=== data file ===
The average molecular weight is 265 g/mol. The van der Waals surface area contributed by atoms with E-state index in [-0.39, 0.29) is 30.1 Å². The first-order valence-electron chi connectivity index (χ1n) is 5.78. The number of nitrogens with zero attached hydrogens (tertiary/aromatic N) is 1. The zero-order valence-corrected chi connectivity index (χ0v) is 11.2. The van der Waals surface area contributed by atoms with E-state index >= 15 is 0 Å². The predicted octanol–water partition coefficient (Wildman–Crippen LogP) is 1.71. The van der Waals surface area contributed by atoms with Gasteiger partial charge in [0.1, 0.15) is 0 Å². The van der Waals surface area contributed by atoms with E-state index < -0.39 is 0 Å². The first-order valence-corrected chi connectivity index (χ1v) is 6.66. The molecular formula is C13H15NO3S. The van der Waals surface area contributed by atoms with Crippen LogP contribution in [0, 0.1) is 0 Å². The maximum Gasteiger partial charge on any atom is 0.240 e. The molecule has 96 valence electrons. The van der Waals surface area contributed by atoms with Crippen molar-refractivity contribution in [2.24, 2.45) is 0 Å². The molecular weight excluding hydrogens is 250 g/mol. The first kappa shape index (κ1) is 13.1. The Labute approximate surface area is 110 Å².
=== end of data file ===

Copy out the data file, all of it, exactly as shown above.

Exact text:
The average molecular weight is 265 g/mol. The van der Waals surface area contributed by atoms with E-state index in [-0.39, 0.29) is 30.1 Å². The first-order valence-electron chi connectivity index (χ1n) is 5.78. The number of nitrogens with zero attached hydrogens (tertiary/aromatic N) is 1. The zero-order valence-corrected chi connectivity index (χ0v) is 11.2. The van der Waals surface area contributed by atoms with E-state index >= 15 is 0 Å². The predicted octanol–water partition coefficient (Wildman–Crippen LogP) is 1.71. The van der Waals surface area contributed by atoms with Gasteiger partial charge in [0.1, 0.15) is 0 Å². The van der Waals surface area contributed by atoms with E-state index < -0.39 is 0 Å². The first-order valence-corrected chi connectivity index (χ1v) is 6.66. The molecular formula is C13H15NO3S. The van der Waals surface area contributed by atoms with Crippen LogP contribution in [0, 0.1) is 0 Å². The maximum Gasteiger partial charge on any atom is 0.240 e. The molecule has 96 valence electrons. The van der Waals surface area contributed by atoms with Crippen molar-refractivity contribution in [2.24, 2.45) is 0 Å². The molecular weight excluding hydrogens is 250 g/mol. The first kappa shape index (κ1) is 13.1. The Labute approximate surface area is 110 Å².